RE: Huh?
by modicr on Tue 9th Oct 2012 00:09 UTC in reply to "Huh?"
modicr Member since:
2005-09-20

Correct formula is geometric mean: Sqrt(1*9) = 3

I wonder what would be their answer if the question was the middle of 1 and 16 ???

Edited 2012-10-09 00:11 UTC

Reply Score: 2

v Comment by Luminair
by Luminair on Tue 9th Oct 2012 00:07 UTC
Imagining the numbers
by JAlexoid on Tue 9th Oct 2012 00:20 UTC
JAlexoid
Member since:
2009-05-19

The way that I, personally, imagine the numbers graphically 3 would be on the horizontal line that is equidistant from 9 and 1.

Reply Score: 2

the article is funfdamentally correct
by unclefester on Tue 9th Oct 2012 02:32 UTC
unclefester
Member since:
2007-01-13

Many hunter-gatherer socities don't even have words for numbers above five or ten. They only need to know general quantities eg a few, many, or a huge amount.

Reply Score: 3

Genocide blindness
by kwan_e on Tue 9th Oct 2012 04:57 UTC
kwan_e
Member since:
2007-02-18

Perhaps this kind of logarithmic operation is also manifesting as genocide blindness. One or two people murdered can make the news, but when it starts turning into a massacre (especially far away), people seem to care less.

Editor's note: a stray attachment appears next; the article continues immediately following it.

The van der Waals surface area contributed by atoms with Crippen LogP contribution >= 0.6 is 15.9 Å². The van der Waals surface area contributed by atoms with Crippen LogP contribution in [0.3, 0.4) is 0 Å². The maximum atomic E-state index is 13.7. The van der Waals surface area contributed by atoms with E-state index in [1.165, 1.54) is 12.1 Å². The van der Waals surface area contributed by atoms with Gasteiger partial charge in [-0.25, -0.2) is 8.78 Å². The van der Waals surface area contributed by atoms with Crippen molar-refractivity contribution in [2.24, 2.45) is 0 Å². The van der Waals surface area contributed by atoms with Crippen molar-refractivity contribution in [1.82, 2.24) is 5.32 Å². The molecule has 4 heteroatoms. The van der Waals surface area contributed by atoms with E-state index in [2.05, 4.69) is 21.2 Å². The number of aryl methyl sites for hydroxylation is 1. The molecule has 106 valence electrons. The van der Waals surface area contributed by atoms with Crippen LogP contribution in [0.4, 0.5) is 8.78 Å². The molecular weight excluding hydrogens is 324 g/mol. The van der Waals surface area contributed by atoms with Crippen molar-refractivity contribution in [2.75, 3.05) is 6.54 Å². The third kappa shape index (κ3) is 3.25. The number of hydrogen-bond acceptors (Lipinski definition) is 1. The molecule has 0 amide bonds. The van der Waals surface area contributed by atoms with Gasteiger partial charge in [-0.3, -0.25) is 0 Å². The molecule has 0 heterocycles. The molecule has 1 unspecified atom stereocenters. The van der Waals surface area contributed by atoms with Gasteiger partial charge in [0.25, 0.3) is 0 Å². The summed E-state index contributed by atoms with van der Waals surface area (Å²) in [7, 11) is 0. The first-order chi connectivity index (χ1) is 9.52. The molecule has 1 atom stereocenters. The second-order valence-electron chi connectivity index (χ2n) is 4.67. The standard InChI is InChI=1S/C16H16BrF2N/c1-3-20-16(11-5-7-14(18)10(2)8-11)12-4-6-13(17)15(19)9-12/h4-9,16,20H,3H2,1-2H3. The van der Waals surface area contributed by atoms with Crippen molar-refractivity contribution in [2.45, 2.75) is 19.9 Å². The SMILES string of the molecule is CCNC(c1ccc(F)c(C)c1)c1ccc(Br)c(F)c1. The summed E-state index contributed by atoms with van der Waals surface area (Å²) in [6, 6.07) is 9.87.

People can get fired up over a few thousand people dying in two towers, but think nothing of the orders of magnitude more that resulted from their overreaction.

Reply Score: 1

Comment by Radio
by Radio on Tue 9th Oct 2012 06:35 UTC
Radio
Member since:
2009-06-20

It is not overly surprising. Sound intensity, in decibel, is also a logarithmic scale. Star brightness magnitude, defined under ancient Greece by astronomers using only their unaided eyes, has been fitted in modern times to a logarithmic scale.